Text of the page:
ASCI officials claim that the number of complaints received in education and healthcare for misleading claims are high and companies or brands might continue with the misleading claims on their website, which makes monitoring of ads online even more important. It’s not clear when the pilot projects end and whether ASCI will have a new set of framework for screening online ads.
Currently, the set of framework for screening ads for all mediums is applicable for online advertisements as well, however, the outcome of these pilot projects would lead to tighter screening of online ads. The National Advertising Monitoring Service (NAMS) monitors about 1500 TV Commercial and 45000 Print advertisements in a month. Advertisements are governed by various laws of the Government of India, including
– Drugs and Magic Remedies Act, 1954
– Cable Television Network Act
– Patents Act, 1970
– Drugs and Cosmetics Act, 1940
– Emblems and Names Act, 1950
– Trademarks Act, 1999
– Copyright Act, 1957
– Indecent Representation of Women Act, 1986
– Prasar Bharti Act, 1990
Difficulty in screening online ads
In April 2013, ASCI introduced a new initiative called “Suspension Pending Investigation” (SPI), as per which, advertisements which are seen as in serious breach of ASCI’s code, either being gravely obscene, indecent, vulgar or against public interest will now be required to be withdrawn immediately pending decision of its Consumer Complaint Council (CCC). The SPI being independent of media of delivery, can be assumed to include digital.
Screening of digital ads is not unwarranted: there have been instances where Multi-level marketing firms have managed to (allegedly) dupe people, using the Internet to advertise: it’s worth reading this MoneyLife report on SpeakAsia.
Screening online ads, though, is a complex endeavor:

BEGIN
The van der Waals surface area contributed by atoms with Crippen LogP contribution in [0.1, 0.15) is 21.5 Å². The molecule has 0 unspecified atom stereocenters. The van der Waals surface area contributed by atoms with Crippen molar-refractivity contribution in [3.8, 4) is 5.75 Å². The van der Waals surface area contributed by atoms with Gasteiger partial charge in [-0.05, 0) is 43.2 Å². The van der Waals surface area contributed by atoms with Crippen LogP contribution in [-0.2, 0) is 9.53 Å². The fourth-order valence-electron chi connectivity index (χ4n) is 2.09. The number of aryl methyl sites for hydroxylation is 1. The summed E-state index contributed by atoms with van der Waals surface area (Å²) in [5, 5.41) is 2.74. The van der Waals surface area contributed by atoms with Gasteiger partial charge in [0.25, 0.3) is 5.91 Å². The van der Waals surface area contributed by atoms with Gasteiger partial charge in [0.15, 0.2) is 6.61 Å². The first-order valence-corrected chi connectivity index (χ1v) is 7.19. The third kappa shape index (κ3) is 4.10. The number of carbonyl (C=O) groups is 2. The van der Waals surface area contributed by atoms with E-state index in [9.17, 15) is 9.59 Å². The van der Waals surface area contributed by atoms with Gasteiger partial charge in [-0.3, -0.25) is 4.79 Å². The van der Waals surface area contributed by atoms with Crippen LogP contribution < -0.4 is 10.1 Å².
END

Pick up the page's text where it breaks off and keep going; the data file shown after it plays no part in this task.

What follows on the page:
– Availability of ads for screening: You’re taking about millions of ads to be screened here. This is not broadcast, and online adverts are targeted and personalised, and what you see is not what I would see. Besides, creating an online ad is extremely easy, as compared to a print, TV or radio ad.
– Banning: Even if ASCI creates a ban on a certain ad, and ban the account that published the ad, getting a new account and re-publishing the ad is not that difficult.
– Jurisdiction issues: Ad networks, agencies and publishers are global, and as a user in India, I can view a site set up anywhere in the world, by any company in the world, running ads from any company in the world.
Our verdict: There is no way the ASCI will be able to ban online advertisements, except those from Indian agencies and/or advertisers. Holding a publisher accountable would not be fair since publishers deploying ad networks often have little or no control over the advertisements. Holding ad networks accountable might, perhaps, be the only way of addressing this issue.
Last year, the Indian government began its online advertisement pilot via Directorate of Advertising and Visual Publicity (DAVP). The DAVP advertises on publications after empanelling them, and once empaneled, publications will see a regular inflow of advertising. It’s not clear whether the pilot project has been ended.
(with inputs from Nikhil Pahwa)